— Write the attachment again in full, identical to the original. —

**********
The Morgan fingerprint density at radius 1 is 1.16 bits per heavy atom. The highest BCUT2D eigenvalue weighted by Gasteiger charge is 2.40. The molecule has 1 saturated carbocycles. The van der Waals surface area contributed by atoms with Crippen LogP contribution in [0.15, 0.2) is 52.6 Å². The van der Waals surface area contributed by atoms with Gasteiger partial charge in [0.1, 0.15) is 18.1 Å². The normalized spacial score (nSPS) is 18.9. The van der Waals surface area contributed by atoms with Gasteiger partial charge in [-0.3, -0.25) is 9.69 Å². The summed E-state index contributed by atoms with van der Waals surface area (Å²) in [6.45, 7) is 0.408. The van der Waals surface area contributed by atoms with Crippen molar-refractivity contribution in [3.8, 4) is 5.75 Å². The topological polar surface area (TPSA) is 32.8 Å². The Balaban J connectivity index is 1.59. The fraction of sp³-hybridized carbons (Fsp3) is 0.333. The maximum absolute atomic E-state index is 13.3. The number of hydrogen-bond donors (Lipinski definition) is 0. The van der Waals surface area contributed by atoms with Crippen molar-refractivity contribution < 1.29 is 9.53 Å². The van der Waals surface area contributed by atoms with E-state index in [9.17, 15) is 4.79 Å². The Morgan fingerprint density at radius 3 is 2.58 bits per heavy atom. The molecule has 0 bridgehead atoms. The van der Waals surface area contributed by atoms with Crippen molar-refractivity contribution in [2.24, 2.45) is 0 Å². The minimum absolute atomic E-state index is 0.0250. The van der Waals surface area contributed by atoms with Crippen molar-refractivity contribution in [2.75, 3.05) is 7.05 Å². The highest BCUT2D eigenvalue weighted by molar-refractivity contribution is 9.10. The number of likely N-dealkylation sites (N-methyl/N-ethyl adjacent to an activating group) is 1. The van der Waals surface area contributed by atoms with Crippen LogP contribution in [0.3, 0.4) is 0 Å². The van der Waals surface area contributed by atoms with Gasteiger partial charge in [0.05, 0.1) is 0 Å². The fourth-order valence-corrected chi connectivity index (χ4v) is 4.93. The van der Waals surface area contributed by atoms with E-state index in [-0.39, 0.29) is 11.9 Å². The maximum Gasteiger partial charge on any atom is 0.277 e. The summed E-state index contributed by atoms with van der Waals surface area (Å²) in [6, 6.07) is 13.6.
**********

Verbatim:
The Morgan fingerprint density at radius 1 is 1.16 bits per heavy atom. The highest BCUT2D eigenvalue weighted by Gasteiger charge is 2.40. The molecule has 1 saturated carbocycles. The van der Waals surface area contributed by atoms with Crippen LogP contribution in [0.15, 0.2) is 52.6 Å². The van der Waals surface area contributed by atoms with Gasteiger partial charge in [0.1, 0.15) is 18.1 Å². The normalized spacial score (nSPS) is 18.9. The van der Waals surface area contributed by atoms with Gasteiger partial charge in [-0.3, -0.25) is 9.69 Å². The summed E-state index contributed by atoms with van der Waals surface area (Å²) in [6.45, 7) is 0.408. The van der Waals surface area contributed by atoms with Crippen molar-refractivity contribution in [3.8, 4) is 5.75 Å². The topological polar surface area (TPSA) is 32.8 Å². The Balaban J connectivity index is 1.59. The fraction of sp³-hybridized carbons (Fsp3) is 0.333. The maximum absolute atomic E-state index is 13.3. The number of hydrogen-bond donors (Lipinski definition) is 0. The van der Waals surface area contributed by atoms with Crippen molar-refractivity contribution < 1.29 is 9.53 Å². The van der Waals surface area contributed by atoms with E-state index in [9.17, 15) is 4.79 Å². The Morgan fingerprint density at radius 3 is 2.58 bits per heavy atom. The molecule has 0 bridgehead atoms. The van der Waals surface area contributed by atoms with Crippen molar-refractivity contribution in [2.24, 2.45) is 0 Å². The minimum absolute atomic E-state index is 0.0250. The van der Waals surface area contributed by atoms with Crippen molar-refractivity contribution in [2.75, 3.05) is 7.05 Å². The highest BCUT2D eigenvalue weighted by molar-refractivity contribution is 9.10. The number of likely N-dealkylation sites (N-methyl/N-ethyl adjacent to an activating group) is 1. The van der Waals surface area contributed by atoms with Crippen LogP contribution in [0.3, 0.4) is 0 Å². The van der Waals surface area contributed by atoms with Gasteiger partial charge in [0.05, 0.1) is 0 Å². The fourth-order valence-corrected chi connectivity index (χ4v) is 4.93. The van der Waals surface area contributed by atoms with E-state index in [-0.39, 0.29) is 11.9 Å². The maximum Gasteiger partial charge on any atom is 0.277 e. The summed E-state index contributed by atoms with van der Waals surface area (Å²) in [6, 6.07) is 13.6.